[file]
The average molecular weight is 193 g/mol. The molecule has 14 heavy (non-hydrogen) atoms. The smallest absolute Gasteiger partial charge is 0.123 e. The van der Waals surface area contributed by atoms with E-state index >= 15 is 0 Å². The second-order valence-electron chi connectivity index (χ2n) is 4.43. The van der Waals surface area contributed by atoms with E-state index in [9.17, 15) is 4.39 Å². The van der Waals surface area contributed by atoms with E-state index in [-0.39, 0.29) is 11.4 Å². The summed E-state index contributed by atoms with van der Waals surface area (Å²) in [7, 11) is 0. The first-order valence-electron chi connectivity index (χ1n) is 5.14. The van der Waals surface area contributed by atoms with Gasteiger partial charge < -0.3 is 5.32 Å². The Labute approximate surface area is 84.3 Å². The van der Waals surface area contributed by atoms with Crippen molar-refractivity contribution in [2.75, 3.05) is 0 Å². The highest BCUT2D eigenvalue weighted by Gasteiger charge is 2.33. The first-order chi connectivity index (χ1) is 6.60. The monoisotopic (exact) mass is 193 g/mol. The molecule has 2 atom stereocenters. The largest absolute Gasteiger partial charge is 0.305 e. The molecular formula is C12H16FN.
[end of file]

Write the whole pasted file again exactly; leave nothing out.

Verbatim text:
The average molecular weight is 193 g/mol. The molecule has 14 heavy (non-hydrogen) atoms. The smallest absolute Gasteiger partial charge is 0.123 e. The van der Waals surface area contributed by atoms with E-state index >= 15 is 0 Å². The second-order valence-electron chi connectivity index (χ2n) is 4.43. The van der Waals surface area contributed by atoms with E-state index in [9.17, 15) is 4.39 Å². The van der Waals surface area contributed by atoms with E-state index in [-0.39, 0.29) is 11.4 Å². The summed E-state index contributed by atoms with van der Waals surface area (Å²) in [7, 11) is 0. The first-order valence-electron chi connectivity index (χ1n) is 5.14. The van der Waals surface area contributed by atoms with Gasteiger partial charge < -0.3 is 5.32 Å². The Labute approximate surface area is 84.3 Å². The van der Waals surface area contributed by atoms with Crippen molar-refractivity contribution in [2.75, 3.05) is 0 Å². The highest BCUT2D eigenvalue weighted by Gasteiger charge is 2.33. The first-order chi connectivity index (χ1) is 6.60. The monoisotopic (exact) mass is 193 g/mol. The molecule has 2 atom stereocenters. The largest absolute Gasteiger partial charge is 0.305 e. The molecular formula is C12H16FN.